- 1-2 days in advance, combine bourbon and mint leaves in a jar. Cover and let sit for 15 minutes. Pour bourbon through a sieve into a small bowl or measuring cup, pressing the mint leaves against the sieve to get out any juices. Gently wring the mint leaves over the bourbon to release any remaining juices and the essential oils. Place the mint leaves back in the bourbon and return it to the jar to steep for at least 24 and up to 48 hours. When you are ready to make the cake, strain out the mint leaves, catching the bourbon in a liquid measuring cup.
- Place your oven rack in the center of the oven and preheat oven to 350°F. Brush Cake Magic into a 10-cup Bundt pan, making sure to get in all the nooks and crannies really well. (Alternatively, brush the pan with melted butter and then flour it, tapping out the excess flour.)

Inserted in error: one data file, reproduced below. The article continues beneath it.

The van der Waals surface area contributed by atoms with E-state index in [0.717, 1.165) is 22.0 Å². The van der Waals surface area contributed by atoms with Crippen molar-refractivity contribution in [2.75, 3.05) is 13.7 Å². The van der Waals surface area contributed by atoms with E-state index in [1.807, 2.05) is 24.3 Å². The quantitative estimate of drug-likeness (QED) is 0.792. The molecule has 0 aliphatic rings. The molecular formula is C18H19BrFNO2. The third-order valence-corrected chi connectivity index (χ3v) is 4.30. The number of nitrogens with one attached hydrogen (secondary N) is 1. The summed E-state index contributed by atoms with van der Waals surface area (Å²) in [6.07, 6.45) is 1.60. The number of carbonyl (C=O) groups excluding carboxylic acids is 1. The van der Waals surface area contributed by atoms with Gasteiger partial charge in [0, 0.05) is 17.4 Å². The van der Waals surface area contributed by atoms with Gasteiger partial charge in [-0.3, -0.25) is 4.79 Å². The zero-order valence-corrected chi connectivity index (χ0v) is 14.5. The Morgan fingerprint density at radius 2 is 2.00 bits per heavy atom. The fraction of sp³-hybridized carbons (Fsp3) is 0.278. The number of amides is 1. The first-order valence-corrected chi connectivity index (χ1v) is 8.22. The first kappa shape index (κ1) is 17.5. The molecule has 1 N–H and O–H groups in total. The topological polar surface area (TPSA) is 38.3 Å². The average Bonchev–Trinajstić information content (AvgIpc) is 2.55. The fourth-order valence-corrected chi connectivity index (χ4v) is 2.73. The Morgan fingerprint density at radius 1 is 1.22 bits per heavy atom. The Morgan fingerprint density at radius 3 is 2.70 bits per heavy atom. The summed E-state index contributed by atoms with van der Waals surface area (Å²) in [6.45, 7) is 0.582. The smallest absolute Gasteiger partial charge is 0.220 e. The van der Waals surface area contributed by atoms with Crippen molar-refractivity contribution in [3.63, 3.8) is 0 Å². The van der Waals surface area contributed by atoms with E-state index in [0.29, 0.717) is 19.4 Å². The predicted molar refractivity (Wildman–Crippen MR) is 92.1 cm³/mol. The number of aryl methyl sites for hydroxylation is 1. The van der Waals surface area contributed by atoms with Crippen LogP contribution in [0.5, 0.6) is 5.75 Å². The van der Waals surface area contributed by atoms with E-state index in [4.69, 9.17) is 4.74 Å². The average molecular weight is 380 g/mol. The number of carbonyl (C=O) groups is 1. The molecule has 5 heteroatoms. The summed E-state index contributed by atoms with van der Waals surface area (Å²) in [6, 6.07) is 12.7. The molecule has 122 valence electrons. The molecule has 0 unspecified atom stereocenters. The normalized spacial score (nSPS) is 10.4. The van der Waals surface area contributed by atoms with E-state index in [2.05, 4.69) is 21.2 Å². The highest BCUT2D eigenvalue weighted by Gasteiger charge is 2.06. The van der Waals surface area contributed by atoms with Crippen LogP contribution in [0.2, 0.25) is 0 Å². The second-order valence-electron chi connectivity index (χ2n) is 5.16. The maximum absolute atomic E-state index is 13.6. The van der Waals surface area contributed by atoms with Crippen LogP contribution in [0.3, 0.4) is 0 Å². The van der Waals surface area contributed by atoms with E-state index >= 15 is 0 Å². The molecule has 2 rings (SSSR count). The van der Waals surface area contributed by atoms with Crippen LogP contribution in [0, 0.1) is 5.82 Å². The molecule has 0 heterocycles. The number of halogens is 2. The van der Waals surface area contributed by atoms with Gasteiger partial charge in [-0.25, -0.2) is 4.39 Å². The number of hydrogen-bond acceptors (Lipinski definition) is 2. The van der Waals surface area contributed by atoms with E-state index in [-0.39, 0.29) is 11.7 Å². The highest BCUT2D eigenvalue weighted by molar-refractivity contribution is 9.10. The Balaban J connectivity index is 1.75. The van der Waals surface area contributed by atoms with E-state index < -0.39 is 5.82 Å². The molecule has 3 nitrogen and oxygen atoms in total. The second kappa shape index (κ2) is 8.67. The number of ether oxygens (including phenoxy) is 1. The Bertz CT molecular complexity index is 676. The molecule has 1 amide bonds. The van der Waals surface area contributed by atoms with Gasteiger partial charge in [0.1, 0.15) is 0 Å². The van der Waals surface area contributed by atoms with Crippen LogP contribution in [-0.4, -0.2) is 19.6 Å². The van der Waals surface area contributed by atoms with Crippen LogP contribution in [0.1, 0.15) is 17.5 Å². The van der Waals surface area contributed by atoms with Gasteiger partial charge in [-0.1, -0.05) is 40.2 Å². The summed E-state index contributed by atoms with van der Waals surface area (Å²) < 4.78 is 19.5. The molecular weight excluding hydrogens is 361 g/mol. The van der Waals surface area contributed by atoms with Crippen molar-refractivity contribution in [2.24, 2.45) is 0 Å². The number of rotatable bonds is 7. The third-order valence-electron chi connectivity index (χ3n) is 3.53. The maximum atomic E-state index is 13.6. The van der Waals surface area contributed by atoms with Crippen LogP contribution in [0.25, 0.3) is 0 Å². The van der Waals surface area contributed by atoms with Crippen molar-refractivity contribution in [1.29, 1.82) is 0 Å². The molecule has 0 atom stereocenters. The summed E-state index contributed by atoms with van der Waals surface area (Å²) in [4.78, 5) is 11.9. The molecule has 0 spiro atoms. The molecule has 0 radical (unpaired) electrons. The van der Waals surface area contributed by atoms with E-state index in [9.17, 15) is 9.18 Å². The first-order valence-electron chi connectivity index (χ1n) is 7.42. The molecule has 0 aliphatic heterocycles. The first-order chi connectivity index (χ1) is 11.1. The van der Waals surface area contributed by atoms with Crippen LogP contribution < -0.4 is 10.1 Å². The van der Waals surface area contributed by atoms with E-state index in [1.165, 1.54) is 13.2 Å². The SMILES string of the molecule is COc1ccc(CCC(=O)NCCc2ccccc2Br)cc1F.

- Sift cake flour, baking powder, baking soda, and salt into a large mixing bowl. Whisk to make sure all the ingredients are thoroughly combined, then set aside.
- In the bowl of a stand mixer fitted with the paddle attachment, cream together butter and sugars until fluffy, about 5 minutes. Add eggs, one at a time, mixing until combined after each egg.
- In a large measuring cup, whisk together mint-infused bourbon and buttermilk.
- Add the flour in three additions, alternating with the buttermilk mixture, beginning and ending with the flour. Mix until just barely combined after each addition. When the last of the flour has been incorporated, remove the bowl from the mixer and stir a few times by hand with a rubber spatula, scraping down the sides and bottom of the bowl to ensure everything is evenly mixed.
- Pour batter into your prepared Bundt pan, distributing and smoothing out the top with a rubber spatula. Sharply tap the Bundt pan against the counter 2-3 times to make sure the batter gets into the crevices of the pan's design (especially if you are using a more elaborately-designed pan).